Bev Budsworth, managing director of The Debt Advisor, said: “It’s great to see levels of corporate and personal insolvency continuing to fall. This is a welcome bit of good news for all of us, but we mustn’t get complacent and must realise that there are still tens of thousands of people with serious levels of debt, facing wage freezes, redundancy, benefit caps and rising prices in an economy that is showing little or no growth.
“However, although liquidations and corporate insolvencies in general are down, they do tend to mask the true extent of the problem. In 2012, around 20,000 companies were wound up and for every one of these, at least a further 80,000 to 100,000 ran out of funds and were struck off with creditors, having no chance of making a recovery.
“If you look at the figures from the Centre for Retail Research, 2013 looks like it could be even worse with over half the number of companies failing in the first four months of this year as did throughout the whole of 2012.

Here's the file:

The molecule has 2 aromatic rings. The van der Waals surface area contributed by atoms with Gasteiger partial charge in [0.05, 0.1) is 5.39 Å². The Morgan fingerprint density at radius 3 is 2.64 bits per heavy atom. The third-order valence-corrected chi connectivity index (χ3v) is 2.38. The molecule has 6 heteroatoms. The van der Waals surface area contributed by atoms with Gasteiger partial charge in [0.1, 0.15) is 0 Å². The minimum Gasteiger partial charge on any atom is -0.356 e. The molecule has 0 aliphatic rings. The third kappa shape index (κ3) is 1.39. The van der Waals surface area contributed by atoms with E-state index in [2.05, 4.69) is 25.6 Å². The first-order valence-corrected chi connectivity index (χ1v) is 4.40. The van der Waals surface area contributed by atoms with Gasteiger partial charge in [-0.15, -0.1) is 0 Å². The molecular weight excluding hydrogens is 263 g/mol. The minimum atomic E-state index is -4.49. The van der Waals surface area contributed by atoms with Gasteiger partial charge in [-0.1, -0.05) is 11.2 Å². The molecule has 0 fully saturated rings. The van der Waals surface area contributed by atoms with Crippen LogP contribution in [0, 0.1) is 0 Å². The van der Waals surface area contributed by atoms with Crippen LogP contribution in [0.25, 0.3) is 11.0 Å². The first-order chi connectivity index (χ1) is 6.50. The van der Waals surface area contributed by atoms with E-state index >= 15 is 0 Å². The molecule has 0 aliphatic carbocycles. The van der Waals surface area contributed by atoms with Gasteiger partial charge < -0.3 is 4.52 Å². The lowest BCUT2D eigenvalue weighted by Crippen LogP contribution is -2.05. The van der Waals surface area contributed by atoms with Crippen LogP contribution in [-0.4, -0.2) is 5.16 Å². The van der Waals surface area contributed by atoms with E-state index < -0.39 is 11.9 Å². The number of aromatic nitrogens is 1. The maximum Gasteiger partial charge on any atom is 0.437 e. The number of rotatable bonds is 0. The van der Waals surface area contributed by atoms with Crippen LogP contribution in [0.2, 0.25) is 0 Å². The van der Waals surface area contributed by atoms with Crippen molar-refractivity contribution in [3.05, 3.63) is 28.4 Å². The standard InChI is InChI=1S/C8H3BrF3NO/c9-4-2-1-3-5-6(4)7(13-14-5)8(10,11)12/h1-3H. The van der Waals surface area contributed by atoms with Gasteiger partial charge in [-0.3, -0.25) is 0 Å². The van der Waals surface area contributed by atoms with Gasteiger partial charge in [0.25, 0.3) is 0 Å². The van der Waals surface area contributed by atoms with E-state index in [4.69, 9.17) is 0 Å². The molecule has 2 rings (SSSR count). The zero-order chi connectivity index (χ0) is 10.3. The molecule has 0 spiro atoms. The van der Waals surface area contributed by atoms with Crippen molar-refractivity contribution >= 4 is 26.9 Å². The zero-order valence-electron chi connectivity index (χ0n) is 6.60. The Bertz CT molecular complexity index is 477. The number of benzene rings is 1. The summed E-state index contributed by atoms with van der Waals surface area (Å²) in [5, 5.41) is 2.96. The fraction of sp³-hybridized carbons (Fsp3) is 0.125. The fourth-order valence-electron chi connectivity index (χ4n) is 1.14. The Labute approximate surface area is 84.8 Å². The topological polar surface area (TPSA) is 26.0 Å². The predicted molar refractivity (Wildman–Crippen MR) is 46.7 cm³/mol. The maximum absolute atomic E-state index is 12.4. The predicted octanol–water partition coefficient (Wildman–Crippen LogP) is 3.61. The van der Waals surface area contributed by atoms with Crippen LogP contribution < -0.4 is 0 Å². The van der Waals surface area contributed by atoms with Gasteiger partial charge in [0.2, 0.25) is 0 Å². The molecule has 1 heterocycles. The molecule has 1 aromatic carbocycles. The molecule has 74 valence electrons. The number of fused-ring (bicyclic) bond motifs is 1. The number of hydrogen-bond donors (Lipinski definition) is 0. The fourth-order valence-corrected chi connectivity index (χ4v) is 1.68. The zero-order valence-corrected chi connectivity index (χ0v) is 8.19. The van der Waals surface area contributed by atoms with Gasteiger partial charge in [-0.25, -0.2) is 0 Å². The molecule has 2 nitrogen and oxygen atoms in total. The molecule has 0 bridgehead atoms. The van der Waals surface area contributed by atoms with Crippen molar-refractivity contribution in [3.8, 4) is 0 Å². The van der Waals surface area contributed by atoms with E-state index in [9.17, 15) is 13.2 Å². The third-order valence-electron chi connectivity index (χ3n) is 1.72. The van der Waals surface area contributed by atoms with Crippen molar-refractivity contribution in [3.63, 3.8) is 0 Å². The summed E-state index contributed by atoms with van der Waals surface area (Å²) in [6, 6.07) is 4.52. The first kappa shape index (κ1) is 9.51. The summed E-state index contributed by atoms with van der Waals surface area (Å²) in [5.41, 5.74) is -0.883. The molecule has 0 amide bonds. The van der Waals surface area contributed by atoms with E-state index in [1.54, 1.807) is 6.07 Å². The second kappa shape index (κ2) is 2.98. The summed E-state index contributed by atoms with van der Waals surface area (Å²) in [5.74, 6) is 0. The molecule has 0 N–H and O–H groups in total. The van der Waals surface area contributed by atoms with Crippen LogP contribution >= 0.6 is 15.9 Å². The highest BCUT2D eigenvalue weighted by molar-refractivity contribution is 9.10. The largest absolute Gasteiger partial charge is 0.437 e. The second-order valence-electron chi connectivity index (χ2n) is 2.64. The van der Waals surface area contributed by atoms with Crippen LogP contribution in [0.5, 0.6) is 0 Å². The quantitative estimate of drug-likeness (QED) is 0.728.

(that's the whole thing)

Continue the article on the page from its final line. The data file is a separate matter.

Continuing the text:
“Up to the end of April this year has already seen off 28 retailers and effectively closed nearly 1,900 stores which has affected over 18,500 employees. Many of these companies could possibly have survived with more support from banks, who have removed overdraft facilities with little or no notice, or with more time to help them do deals with their creditors.”
Bev’s comments come at a precarious time for the economy, with marginal growth of only 0.3% and the cold weather in March being blamed for a dip of 0.7% in retail sales when compared to the previous month.
Bev continued: “Looking at the figures for County Court Judgements, we see a slightly rosier picture. The value of corporate CCJs in the first quarter of this year was 68.7 million, nearly 21% less than the figure seen in the corresponding quarter of 2012. Likewise, the actual number of corporate CCJs has reduced by around 10%, from 18,722 in the first quarter of 2012 to 16,847 in the first quarter of this year.
“It does point to the fact that although there are glimmers of improvement for the economy, we are certainly not out of the woods yet.”